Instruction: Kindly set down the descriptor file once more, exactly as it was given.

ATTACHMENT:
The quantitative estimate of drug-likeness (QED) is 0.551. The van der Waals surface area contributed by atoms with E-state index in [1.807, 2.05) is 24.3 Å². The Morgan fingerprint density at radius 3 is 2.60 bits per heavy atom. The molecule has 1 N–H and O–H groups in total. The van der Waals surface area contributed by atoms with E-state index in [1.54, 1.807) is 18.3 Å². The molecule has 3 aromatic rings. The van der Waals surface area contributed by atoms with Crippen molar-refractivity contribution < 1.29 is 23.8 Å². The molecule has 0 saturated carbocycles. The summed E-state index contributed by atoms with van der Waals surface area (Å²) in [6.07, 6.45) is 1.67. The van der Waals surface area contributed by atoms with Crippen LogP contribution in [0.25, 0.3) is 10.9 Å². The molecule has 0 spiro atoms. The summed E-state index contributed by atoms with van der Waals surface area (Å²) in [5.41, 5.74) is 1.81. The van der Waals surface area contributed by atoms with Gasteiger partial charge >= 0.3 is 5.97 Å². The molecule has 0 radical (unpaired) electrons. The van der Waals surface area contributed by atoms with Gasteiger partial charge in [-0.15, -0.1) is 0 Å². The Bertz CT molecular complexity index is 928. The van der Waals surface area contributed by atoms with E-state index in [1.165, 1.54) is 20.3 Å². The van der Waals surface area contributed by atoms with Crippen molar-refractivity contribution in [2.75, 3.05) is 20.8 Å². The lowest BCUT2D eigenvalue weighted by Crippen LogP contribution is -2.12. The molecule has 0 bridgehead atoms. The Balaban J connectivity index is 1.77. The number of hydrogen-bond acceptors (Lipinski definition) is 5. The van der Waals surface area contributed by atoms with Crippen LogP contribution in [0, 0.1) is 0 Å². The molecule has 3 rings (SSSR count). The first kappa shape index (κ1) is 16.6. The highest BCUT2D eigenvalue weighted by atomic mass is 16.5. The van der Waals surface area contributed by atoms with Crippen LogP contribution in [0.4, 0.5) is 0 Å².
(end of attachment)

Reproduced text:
The quantitative estimate of drug-likeness (QED) is 0.551. The van der Waals surface area contributed by atoms with E-state index in [1.807, 2.05) is 24.3 Å². The Morgan fingerprint density at radius 3 is 2.60 bits per heavy atom. The molecule has 1 N–H and O–H groups in total. The van der Waals surface area contributed by atoms with E-state index in [1.54, 1.807) is 18.3 Å². The molecule has 3 aromatic rings. The van der Waals surface area contributed by atoms with Crippen molar-refractivity contribution < 1.29 is 23.8 Å². The molecule has 0 saturated carbocycles. The summed E-state index contributed by atoms with van der Waals surface area (Å²) in [6.07, 6.45) is 1.67. The van der Waals surface area contributed by atoms with Crippen LogP contribution in [0.25, 0.3) is 10.9 Å². The molecule has 0 spiro atoms. The summed E-state index contributed by atoms with van der Waals surface area (Å²) in [5.41, 5.74) is 1.81. The van der Waals surface area contributed by atoms with Gasteiger partial charge >= 0.3 is 5.97 Å². The molecule has 0 radical (unpaired) electrons. The van der Waals surface area contributed by atoms with Gasteiger partial charge in [-0.15, -0.1) is 0 Å². The Bertz CT molecular complexity index is 928. The van der Waals surface area contributed by atoms with E-state index in [1.165, 1.54) is 20.3 Å². The van der Waals surface area contributed by atoms with Crippen molar-refractivity contribution in [2.75, 3.05) is 20.8 Å². The lowest BCUT2D eigenvalue weighted by Crippen LogP contribution is -2.12. The molecule has 0 bridgehead atoms. The Balaban J connectivity index is 1.77. The number of hydrogen-bond acceptors (Lipinski definition) is 5. The van der Waals surface area contributed by atoms with Crippen LogP contribution in [0, 0.1) is 0 Å². The molecule has 3 rings (SSSR count). The first kappa shape index (κ1) is 16.6. The highest BCUT2D eigenvalue weighted by atomic mass is 16.5. The van der Waals surface area contributed by atoms with Crippen LogP contribution in [0.4, 0.5) is 0 Å².